Igneous rock (also known as kimberlite) can be formed two different ways;
• The cooling and crystallization of magma beneath the earth's surface (intrusive or plutonic).
• Lava flowing to the earth's surface (extrusive or volcanic).
Which Gemstones form in Ingeous Rock?
Gemstones found in igneous rock include:
How are Gemstones Formed in Igneous Rock?
Interlinking crystals grow within intrusive igneous rock, sometimes forming gemstones depending on the following three factors;
• Elements present,
• Cooling time,
• The environment.
In deeper environments, the slower cooling the larger the gemstone is.
To form a gemstone or crystal, the Kimberlite originates from the Earth's mantle (>125 miles) and stops at the Earth's surface. Molten magma with temperatures between 700 °C to 1300 °C runs through the kimberlite and then reaches the surface as lava. If the magma doesn't reach the surface, it cools more slowly, crystallising and forming coarse-grained minerals.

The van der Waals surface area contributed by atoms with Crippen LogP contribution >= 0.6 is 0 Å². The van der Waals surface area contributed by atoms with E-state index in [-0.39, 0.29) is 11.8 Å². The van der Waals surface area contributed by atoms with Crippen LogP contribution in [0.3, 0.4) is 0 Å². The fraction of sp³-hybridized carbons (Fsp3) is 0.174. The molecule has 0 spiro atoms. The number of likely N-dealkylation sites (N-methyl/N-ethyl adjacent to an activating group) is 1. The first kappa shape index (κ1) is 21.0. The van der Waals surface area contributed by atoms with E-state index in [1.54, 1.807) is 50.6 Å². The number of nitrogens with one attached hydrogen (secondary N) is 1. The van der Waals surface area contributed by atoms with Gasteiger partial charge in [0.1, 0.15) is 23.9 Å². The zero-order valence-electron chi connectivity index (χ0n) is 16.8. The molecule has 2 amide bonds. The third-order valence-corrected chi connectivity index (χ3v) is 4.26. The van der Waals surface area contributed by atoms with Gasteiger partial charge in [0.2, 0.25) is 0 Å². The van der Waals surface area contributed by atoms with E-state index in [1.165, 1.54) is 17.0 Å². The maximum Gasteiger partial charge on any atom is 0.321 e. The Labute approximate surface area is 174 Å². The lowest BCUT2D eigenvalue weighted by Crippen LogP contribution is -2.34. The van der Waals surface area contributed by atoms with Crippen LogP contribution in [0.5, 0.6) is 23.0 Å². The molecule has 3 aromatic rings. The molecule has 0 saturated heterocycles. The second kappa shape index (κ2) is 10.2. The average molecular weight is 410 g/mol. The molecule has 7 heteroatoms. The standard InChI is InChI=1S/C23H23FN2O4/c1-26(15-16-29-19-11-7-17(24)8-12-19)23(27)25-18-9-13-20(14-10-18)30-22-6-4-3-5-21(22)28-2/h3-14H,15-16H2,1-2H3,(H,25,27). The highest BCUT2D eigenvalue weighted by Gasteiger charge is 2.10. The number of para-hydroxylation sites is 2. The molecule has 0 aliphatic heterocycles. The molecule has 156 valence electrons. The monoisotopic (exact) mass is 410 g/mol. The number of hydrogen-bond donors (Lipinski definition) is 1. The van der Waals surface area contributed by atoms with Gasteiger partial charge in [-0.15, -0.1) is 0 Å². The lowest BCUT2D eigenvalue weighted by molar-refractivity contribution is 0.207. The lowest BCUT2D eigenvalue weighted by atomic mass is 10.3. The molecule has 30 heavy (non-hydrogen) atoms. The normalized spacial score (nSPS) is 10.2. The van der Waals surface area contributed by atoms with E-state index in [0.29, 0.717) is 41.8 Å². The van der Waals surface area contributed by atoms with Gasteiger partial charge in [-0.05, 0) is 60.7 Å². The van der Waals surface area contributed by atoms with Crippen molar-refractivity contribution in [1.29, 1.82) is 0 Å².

Sedimentary Rock is a rock formed by the deposition and successive cementation of the material at the Earth's surface within bodies of water. Sedimentation is the collective name for the processes that causes mineral and/or organic particles to settle in place.
Which Gemstones form in Sedimentary Rock?
Gemstones found in Sedimentary Rock include:
How are Gemstones Formed in Sedimentary Rock?
Sedimentary gemstone happens when water mixes with minerals on the Earth's surface. Rock is worn down, and fragments of mineral rich water and wind seeps down into the cracks and cavities in the Earth's surface, depositing layers of minerals which are then compressed over time, forming gemstones.
Metamorphic Rock is formed when intense underground heat and/or pressure changes rocks that are already there.
Which Gemstones are formed in Metamorphic Rock?
Gemstones formed under these circumstances include:
How are Gemstones Formed in Metamorphic Rock?
Metamorphic refers to the circumstances where heat and pressure change pre-existing minerals into something new. This means that the underground pressure forces minerals and elements that are already there to form into beryls.
The Formation of a Diamond Vs a Gemstone